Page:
"Buenos dias", "buenas noches" -- this was the first words in a foreign language I heard in my life, as a three-year old boy growing up in developing post-war Western Germany, where the first gastarbeiters had arrived from Spain. Fascinated by the strange sounds, I tried to get to know some more languages, the only opportunity being TV courses of English and French -- there was no foreign language education for pre-teen school children in Germany yet in those days. Read more
To find some answers Tim Machan explores the language's present and past, and looks ahead to its futures among the one and a half billion people who speak it. His search is fascinating and important, for definitions of English have influenced education and law in many countries and helped shape the identities of those who live in them.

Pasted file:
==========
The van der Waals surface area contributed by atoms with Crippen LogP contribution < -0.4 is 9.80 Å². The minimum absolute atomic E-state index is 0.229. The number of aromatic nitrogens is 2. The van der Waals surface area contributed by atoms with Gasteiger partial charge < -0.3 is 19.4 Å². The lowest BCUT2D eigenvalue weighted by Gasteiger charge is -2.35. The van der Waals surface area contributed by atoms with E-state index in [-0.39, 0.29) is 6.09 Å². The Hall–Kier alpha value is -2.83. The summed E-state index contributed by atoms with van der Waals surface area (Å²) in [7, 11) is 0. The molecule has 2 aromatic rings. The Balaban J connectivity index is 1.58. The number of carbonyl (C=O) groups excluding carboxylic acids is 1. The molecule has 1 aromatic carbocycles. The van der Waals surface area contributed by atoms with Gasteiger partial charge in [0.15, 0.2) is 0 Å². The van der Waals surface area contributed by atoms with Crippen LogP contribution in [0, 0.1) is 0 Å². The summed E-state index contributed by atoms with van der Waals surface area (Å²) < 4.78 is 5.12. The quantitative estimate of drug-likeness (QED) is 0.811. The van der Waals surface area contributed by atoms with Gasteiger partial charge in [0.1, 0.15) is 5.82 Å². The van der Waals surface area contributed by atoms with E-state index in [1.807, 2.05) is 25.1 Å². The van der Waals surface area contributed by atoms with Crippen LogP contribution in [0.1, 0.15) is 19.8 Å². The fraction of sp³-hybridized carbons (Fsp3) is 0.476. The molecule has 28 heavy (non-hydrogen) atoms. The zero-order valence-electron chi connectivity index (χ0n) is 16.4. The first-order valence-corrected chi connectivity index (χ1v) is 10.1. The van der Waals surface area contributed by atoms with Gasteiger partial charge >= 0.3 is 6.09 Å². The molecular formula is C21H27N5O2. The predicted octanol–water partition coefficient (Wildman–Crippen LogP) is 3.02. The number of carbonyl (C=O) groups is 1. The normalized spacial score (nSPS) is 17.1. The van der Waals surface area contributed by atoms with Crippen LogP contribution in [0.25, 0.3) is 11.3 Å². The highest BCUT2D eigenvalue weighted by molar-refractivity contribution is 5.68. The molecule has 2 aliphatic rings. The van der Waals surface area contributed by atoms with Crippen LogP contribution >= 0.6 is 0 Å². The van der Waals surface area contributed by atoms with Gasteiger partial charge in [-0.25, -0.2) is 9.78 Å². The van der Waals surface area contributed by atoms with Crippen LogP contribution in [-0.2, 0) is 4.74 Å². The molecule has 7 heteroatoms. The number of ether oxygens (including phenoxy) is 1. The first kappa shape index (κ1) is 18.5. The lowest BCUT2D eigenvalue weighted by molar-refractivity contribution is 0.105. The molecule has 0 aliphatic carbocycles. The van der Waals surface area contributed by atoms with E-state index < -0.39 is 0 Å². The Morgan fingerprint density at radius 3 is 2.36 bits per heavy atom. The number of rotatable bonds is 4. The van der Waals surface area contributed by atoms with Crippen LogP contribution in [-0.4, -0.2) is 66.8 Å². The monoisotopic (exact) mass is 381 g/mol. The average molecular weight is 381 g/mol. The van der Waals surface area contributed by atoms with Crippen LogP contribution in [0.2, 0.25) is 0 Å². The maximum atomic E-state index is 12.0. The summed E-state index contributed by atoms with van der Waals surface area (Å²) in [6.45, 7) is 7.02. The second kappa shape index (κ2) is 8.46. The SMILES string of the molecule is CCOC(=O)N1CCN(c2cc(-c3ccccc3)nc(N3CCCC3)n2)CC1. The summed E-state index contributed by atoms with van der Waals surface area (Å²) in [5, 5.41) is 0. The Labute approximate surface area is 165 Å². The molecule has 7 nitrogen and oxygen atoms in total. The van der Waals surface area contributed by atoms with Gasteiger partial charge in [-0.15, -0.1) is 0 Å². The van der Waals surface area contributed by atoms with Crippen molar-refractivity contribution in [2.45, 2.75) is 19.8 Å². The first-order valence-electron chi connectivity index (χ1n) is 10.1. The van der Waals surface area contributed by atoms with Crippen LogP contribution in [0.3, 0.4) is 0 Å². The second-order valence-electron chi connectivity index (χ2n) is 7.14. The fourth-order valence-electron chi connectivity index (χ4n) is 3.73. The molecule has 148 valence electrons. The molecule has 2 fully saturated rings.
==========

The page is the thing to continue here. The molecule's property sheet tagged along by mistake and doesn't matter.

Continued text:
This volume provides a new perspective on the evolution of the special language of medicine, based on the electronic corpus of Early Modern English Medical Texts, containing over two million words of medical writing from 1500 to 1700.
Is English a threat to Chinese language and culture?
In an article published in English Today in 2005, Niu and Woolf contend that:
EFL is a modern day Trojan horse filled with EFL teachers/soldiers or missionaries, armed with English words rather than bullets, intent upon re-colonizing the world to remake it in the image of Western democracy. China has brought the Trojan Horse within its gates and the army of EFL teachers is hard at work Westernizing China.